MIOSHA Launches a State Emphasis Program for Respirable Crystalline Silica
Crystalline silica is a common and naturally-occurring material that is found in sand, concrete, brick, block, natural stone and mortar. Inhalation of respirable crystalline silica (RCS) can cause silicosis. Silicosis is an incurable lung disease that impairs a person’s ability to take a full breath due to scarring of the lungs. Silicosis can progress even after a person is no longer exposed to the dust, causing severe shortness of breath many years later. The science available supports the correlation between exposure time and risk; essentially, the longer the exposure to the dust, the greater the risk of developing silicosis. Because there is no effective treatment for silicosis, prevention through exposure control is essential to preventing silicosis.
Crystalline silica is quartz and cristobalite dust occurring in industrial and occupational settings in the form of fine, breathable particles. These fine particles are 100 times smaller than ordinary sand found on beaches. About 20 years ago, Crystalline silica of respirable size was designated by OSHA as a known human carcinogen due to increased lung cancer rates in workers exposed to RCS.
This is important to the agency because nationally, over two million workers are exposed to RCS generated at workplaces by operations like cutting, sawing, grinding, spraying or when abrasive blasting with sand. OSHA has two standards for RCS: one for general industry and one for construction. These standards limit the amount of RCS that workers may be exposed and require employers to take immediate action to protect their employees.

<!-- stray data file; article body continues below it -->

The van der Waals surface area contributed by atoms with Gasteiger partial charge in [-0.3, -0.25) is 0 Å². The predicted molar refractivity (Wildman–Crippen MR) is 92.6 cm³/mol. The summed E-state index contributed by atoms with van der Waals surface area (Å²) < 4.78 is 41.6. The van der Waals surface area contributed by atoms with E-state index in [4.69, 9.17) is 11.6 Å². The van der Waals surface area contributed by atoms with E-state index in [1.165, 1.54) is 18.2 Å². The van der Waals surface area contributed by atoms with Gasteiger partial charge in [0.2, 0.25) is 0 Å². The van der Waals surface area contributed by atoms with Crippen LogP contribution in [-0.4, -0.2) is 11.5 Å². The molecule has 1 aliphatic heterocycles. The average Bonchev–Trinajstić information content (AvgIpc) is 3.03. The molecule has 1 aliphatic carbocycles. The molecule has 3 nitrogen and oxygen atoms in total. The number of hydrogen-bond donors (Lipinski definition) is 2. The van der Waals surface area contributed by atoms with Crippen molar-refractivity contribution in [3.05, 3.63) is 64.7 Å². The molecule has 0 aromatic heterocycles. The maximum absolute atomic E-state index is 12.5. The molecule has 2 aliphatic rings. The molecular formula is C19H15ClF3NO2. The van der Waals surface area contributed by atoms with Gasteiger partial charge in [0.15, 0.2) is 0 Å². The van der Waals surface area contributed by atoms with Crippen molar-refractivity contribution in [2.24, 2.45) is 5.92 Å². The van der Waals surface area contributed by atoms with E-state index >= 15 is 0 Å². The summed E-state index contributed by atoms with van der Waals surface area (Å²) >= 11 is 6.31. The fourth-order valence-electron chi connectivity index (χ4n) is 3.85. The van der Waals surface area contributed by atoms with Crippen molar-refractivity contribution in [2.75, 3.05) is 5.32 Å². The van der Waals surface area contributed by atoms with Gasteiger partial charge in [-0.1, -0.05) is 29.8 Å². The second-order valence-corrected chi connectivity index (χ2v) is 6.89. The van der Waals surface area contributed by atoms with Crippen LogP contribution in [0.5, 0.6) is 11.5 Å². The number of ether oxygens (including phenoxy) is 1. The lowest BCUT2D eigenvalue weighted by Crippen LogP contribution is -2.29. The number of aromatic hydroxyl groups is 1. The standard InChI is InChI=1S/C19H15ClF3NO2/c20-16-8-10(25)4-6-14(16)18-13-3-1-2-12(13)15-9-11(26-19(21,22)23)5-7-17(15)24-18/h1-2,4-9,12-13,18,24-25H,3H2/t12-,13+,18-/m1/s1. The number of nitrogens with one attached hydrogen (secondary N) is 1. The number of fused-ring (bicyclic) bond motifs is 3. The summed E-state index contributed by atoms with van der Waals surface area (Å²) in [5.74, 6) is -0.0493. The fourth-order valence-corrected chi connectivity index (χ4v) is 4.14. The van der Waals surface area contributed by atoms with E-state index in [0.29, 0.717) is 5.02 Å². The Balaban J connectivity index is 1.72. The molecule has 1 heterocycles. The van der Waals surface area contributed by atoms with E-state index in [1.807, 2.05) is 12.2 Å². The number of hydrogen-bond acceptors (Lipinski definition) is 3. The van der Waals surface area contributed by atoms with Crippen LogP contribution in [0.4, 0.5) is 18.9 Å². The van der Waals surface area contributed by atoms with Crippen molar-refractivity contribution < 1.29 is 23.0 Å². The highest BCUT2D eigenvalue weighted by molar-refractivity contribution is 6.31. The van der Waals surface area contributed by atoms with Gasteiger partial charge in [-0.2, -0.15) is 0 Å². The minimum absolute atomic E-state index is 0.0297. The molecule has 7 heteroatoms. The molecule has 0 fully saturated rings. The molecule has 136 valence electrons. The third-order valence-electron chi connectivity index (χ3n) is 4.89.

To further protect workers, MIOSHA issued a State Emphasis Program (SEP) for RCS. Affected industries include:
and many more.
MIOSHA has gone as far as creating a list of workplaces most likely to have employees exposed to RCS. Businesses on the list can expect an inspection to ensure compliance with the standards. The investigations are unannounced and conducted by MIOSHA’s enforcement divisions. If the investigation reveals conditions that are not in compliance with regulations, citations will be issued that will almost certainly carry monetary penalties.
What should companies do to address this new enforcement emphasis?
First, the inventory of materials used at your facility must be reviewed to identify if any materials that employees use contain either quartz or cristobalite. If these materials are present at your facility, then monitoring needs to be conducted to determine the employee exposure levels. The alternative would be to let MIOSHA perform the monitoring with the hopes that employees are not overexposed, and monetary penalties are avoided. Note that the exposure limit of respirable crystalline silica is a scant 50 micrograms per cubic meter (50 ug/m3) or equivalently, 0.05 mg/m3.